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Monday, December 22, 2014
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Published: Tuesday, 1/7/2014 - Updated: 11 months ago

Frigid weather likely to take a bite out of local economy

BY JON CHAVEZ
BLADE STAFF WRITER
How big a hit the local economy has taken due to bad weather shutting communities down is impossible to determine, economists said. How big a hit the local economy has taken due to bad weather shutting communities down is impossible to determine, economists said.
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For the average Toledoan, Monday’s snow emergency meant dealing with 8 inches of snowfall and subzero temperatures.

For the community as a whole, however, the combined snowstorm and frosty air that moved in Sunday likely will mean a hit to the local economy.

How big a hit is impossible to determine, economists said.

“Typically, bad weather does have an impact and if there’s sustained bad weather, it will become more challenging to weed through the data,”said George Mokrzan, chief economist for Huntington National Bank’s private financial group.

“My primary focus is the national economy, so I will be looking at that in the January data and the expectation is that things will look stronger in the first quarter. But if we get a little softer number it will make my job more challenging to determine how much of a factor the weather played,” Mr. Mokrzan said.\

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The storm and cold “is probably going to take a little bite out of the [Toledo] economy,” agreed economist Ken Mayland of ClearView Economics in suburban Cleveland. “You have closings and reduction in activity that probably won’t be made up. There also will be some lost sales, so it’s probably going to take a nick out of the economy.”

Ohio and the Midwest are used to dealing with winter. “It’s not a huge impact because we have winter to some degree every year,” Mr. Mayland said. “But this is some extraordinary level of cold from the average temperature that we are experiencing.”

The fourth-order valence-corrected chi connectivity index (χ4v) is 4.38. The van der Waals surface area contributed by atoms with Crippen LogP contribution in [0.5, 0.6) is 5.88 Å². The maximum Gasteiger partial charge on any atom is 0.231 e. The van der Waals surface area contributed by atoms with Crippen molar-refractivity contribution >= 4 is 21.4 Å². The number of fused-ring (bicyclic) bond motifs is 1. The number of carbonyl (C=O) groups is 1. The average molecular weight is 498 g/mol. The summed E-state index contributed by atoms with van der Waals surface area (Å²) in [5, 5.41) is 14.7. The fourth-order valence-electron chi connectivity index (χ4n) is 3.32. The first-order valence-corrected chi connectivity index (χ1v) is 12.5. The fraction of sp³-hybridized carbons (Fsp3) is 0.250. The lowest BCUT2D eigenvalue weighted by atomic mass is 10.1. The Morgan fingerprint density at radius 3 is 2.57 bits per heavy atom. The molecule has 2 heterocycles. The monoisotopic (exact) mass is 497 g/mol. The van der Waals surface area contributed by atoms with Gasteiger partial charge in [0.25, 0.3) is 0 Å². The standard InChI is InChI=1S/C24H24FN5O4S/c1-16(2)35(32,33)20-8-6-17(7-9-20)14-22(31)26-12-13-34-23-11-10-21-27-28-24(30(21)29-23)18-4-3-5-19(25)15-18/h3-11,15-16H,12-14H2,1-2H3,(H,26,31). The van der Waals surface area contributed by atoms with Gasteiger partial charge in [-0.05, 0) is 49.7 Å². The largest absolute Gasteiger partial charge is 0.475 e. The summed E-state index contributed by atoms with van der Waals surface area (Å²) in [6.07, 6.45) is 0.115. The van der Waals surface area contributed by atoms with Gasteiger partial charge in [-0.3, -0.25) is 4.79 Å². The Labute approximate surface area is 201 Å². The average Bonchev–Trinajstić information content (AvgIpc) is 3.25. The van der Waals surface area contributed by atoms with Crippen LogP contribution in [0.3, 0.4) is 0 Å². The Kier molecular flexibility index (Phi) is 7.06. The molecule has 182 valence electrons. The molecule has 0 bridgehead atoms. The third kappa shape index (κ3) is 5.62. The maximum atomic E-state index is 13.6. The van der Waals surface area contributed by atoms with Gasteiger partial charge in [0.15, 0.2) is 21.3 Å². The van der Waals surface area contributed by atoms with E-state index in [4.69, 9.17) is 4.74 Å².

Because of the Level 3 snow emergency, which limited travel around Lucas County to emergency vehicles and authorized people for most of Monday, one shift at Chrysler’s Toledo Assembly Complex, where Jeeps are built, did not report for work.

Other businesses such as Owens Corning and Owens-Illinois Inc. were not operating Monday. Many banks and retail stores were closed. And while several grocery stores were open, snowy roads prevented fresh supplies from being delivered.

Kroger, for example, had truckloads of groceries parked outside Lucas County while roads were closed. Federal Express also did not allow its drivers on the road Monday.

“Those kind of slowdowns actually have measurable effects. On a national level in years when there’s been cold weather, it typically does affect things like retail sales, industrial production, and even GDP,” Mr. Mokrzan said.

“While those effects are temporary, typically there’s a sharp slowdown [in economic activity] followed by catch-up activity, which would probably be the case for automobile production and retail sales,” the economist said.

“Also, the longer it goes on also is a factor,” Mr. Mokrzan said. “If it lets up in a day, that will have minimal effects. But if it goes on ... .

“That may have an effect on supply constraints,” he said. “Toledo produces a lot of things. The other cities in Ohio are also experiencing cold. If the cold continues, then we start talking about supply bottlenecks.”

Mr. Mayland, who studied meteorology in college in addition to economics, said there undoubtedly will be winners and losers this week in the Toledo economy because of the snow and freezing temperatures.

“The department stores selling sweaters and coats and gloves and hats are probably having their inventory cleared out — which is a good thing. Last winter was mild and they got stuck with that inventory,” Mr. Mayland said. “This winter that stuff’s probably going to sell and sell out at good prices.”

Also, retailers selling snow shovels, plows, snow blowers, salt, and other items for dealing with snow probably will be happy with their sales. “That’s all seasonal stuff and is probably selling pretty well,” the economist said.

“The consumer, though, is going to take a little hit on this,” Mr. Mayland said. “With this season, the whole season may be 4 to 8 degrees below normal when it ends. That means you’re spending more on heating fuels — electricity, natural gas, heating oil.

“You’re using more and you’re going to spend more for it and that’s less money in your pocket to spend somewhere else,” Mr. Mayland said.

Contact Jon Chavez at: jchavez@theblade.com or 419-724-6128.



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